Installing SSL on a WordPress site involves a series of steps and interaction with your web hosting service, certificate seller (e.g. NameCheap), certificate authority, and WordPress configuration.

Renewing an expiring certificate is about the same as starting over because it’s really a new certificate and install. If possible, buy more than a one-year term to save time and money.

Briefly, here are the essentials, somewhat skewed by my experience with this site:

  1. Your site must have a dedicated IP address before you attempt to install an SSL certificate. An SSL certificate applies to a single domain or a single sub-domain.That is, the certificate would secure a site such as donuts.com but NOT crullers.donuts.com. To secure both the main donuts.com domain and all its sub-domains, such as crullers.donuts.com and cupcakes.donuts.com, you would need to purchase a “wildcard” certificate for *.donuts.com.

    Don’t confuse a dedicated IP address with a dedicated server. A dedicated IP is assigned to one domain only, but many dedicated IPs may be hosted on a shared server.

  2. Purchase the type of SSL Certificate you require for your business, commonly a Positive or Instant SSL certificate. A Positive Private SSL Certificate is domain validated and an Instant Private SSL Certificate also validates company information in the Whois record and costs a lot more. Both use 256-bit encryption. Don’t spend more than you need to on an SSL Certificate. For a detailed explanation, see Difference Between Instant and Positive Private SSL.Some web hosts provide SSL Certificates as an add-on service in partnership with a Certificate Authority such as Comodo, VeriSign, DigiCert, Entrust, or GoDaddy. For example, HostGator will provide and install a Positive SSL Certificate from Comodo for about $50/year, but they will also install a NameCheap-obtained, third-party SSL Certificate for $10/year. Unless you have a dedicated server account with root access, HostGator must install the SSL Certificate for you.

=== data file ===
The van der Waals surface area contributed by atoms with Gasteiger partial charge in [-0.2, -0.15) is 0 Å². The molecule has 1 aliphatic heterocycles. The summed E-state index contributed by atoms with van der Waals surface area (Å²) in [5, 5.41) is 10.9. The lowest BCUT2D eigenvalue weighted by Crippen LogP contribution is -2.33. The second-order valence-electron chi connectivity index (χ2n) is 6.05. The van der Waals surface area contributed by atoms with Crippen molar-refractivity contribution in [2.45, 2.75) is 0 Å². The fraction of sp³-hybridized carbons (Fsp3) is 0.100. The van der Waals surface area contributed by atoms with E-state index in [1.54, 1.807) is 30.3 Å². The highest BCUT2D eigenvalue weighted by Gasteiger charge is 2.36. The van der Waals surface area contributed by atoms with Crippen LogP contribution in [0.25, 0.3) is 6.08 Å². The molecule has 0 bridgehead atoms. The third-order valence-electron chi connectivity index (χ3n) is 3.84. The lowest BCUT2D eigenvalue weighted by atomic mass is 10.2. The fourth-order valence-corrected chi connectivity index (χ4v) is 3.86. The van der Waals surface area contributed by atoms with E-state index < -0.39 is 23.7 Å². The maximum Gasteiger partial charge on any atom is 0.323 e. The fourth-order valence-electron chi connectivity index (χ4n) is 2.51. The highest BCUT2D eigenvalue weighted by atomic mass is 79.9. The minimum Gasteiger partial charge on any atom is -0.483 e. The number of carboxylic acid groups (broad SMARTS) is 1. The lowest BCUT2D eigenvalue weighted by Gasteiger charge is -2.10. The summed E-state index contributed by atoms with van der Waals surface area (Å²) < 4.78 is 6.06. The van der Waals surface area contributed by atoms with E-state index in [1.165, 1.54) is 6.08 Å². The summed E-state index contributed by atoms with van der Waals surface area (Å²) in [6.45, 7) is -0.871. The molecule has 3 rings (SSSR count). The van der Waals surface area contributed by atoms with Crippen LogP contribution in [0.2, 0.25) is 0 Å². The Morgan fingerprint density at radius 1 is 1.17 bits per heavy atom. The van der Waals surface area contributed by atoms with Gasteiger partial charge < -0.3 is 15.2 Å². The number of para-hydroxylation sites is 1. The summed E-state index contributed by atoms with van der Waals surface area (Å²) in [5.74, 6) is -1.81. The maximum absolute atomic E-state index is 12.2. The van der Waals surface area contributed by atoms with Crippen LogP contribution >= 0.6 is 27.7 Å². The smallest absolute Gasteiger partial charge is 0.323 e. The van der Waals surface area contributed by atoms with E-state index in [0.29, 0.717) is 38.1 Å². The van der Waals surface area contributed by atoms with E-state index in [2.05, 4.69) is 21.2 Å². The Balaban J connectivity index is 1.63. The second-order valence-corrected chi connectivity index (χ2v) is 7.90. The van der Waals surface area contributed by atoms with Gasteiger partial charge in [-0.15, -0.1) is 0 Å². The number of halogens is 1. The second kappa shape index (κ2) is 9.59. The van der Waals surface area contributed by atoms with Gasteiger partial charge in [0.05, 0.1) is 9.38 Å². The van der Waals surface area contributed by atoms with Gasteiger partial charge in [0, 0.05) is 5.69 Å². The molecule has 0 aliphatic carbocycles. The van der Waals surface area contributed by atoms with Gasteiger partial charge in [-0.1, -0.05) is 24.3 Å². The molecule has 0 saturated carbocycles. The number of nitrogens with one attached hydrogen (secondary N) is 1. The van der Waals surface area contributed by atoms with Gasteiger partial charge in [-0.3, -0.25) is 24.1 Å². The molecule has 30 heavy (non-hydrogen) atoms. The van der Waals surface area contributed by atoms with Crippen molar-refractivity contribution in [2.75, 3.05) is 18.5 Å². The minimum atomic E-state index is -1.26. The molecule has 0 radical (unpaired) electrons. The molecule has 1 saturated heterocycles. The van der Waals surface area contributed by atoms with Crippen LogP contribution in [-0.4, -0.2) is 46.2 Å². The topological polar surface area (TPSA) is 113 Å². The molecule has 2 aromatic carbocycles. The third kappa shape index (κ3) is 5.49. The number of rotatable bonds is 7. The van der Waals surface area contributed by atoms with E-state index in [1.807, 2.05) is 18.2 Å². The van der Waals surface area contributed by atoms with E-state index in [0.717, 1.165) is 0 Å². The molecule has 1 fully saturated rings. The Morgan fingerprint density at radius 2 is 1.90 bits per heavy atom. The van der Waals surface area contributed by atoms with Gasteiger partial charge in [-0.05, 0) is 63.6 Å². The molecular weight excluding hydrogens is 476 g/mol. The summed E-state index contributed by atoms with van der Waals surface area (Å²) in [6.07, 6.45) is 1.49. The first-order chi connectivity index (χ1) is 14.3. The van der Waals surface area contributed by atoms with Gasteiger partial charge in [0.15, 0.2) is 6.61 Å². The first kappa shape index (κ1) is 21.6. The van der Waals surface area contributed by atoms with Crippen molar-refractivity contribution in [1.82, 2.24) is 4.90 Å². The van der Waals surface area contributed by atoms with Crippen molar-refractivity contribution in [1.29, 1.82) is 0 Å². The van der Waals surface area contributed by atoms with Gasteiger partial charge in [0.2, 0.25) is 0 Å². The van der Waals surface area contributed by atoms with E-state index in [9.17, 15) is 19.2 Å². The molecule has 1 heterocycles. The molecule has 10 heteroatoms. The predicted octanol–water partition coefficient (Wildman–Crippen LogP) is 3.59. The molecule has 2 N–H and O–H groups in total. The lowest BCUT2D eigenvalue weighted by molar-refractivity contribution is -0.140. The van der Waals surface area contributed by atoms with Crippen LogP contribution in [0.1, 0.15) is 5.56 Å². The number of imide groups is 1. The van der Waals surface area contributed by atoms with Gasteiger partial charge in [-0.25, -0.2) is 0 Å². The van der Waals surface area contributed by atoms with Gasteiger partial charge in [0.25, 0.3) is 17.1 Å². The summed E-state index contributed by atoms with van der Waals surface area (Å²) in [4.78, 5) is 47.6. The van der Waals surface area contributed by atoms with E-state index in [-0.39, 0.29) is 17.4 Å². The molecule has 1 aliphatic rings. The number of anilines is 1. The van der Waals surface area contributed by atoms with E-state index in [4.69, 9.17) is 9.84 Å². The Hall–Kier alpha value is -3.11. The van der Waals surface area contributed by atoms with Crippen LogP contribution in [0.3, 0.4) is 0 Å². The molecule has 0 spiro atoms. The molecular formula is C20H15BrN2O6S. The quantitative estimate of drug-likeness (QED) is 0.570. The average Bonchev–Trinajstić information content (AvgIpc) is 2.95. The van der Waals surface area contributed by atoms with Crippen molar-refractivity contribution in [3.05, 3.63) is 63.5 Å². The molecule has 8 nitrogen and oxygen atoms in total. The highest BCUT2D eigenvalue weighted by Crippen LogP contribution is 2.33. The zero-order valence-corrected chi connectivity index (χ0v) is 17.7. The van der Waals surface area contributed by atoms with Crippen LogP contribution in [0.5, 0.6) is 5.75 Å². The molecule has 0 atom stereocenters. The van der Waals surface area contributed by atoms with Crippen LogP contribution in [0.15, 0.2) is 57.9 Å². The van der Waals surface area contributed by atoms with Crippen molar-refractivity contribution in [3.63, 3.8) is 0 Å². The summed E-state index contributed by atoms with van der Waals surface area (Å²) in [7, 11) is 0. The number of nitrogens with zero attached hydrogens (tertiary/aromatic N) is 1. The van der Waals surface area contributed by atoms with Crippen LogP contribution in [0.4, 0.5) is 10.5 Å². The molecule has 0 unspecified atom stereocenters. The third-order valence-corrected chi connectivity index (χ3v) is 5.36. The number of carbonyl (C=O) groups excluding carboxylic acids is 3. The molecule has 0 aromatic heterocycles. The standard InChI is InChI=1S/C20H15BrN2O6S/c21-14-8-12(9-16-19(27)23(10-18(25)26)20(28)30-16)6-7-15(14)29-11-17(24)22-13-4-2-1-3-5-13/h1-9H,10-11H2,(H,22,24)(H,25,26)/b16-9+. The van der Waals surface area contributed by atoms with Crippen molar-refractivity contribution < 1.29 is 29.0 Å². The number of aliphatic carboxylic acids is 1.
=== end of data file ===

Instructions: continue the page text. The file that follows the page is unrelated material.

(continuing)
3. Create a CSR (Certificate Signing Request) from your server. Your web host probably provides a form that generates the CSR. If so, use it! Otherwise, there are CSR Generation Instructions and wizards at the major certificate authorities, such as Comodo or DigiCert. The information you submit MUST MATCH the information in your WHOIS record.Your web host will e-mail the CSR and 2048-bit RSA encryption key to you. Keep a copy of this information in a safe place.

    Note that if you have a Reseller account, there is an SSL Panel in WHM for creating a CSR and self-signed Certificate for personal use, such as with e-mail accounts. Businesses should obtain a signed certificate in order to avoid browser warnings that undermine trust.

  4. Activate the SSL Certificate at your Certificate Authority’s site. Activation is necessary for both a new certificate and for a renewal. You will need to paste the CSR text, including the comment lines above and below it, into a box, answer a few simple questions, and chose the type of server that hosts your site. For HostGator Linux servers, it’s WHM/cPanel or Apache+Mod_SSL.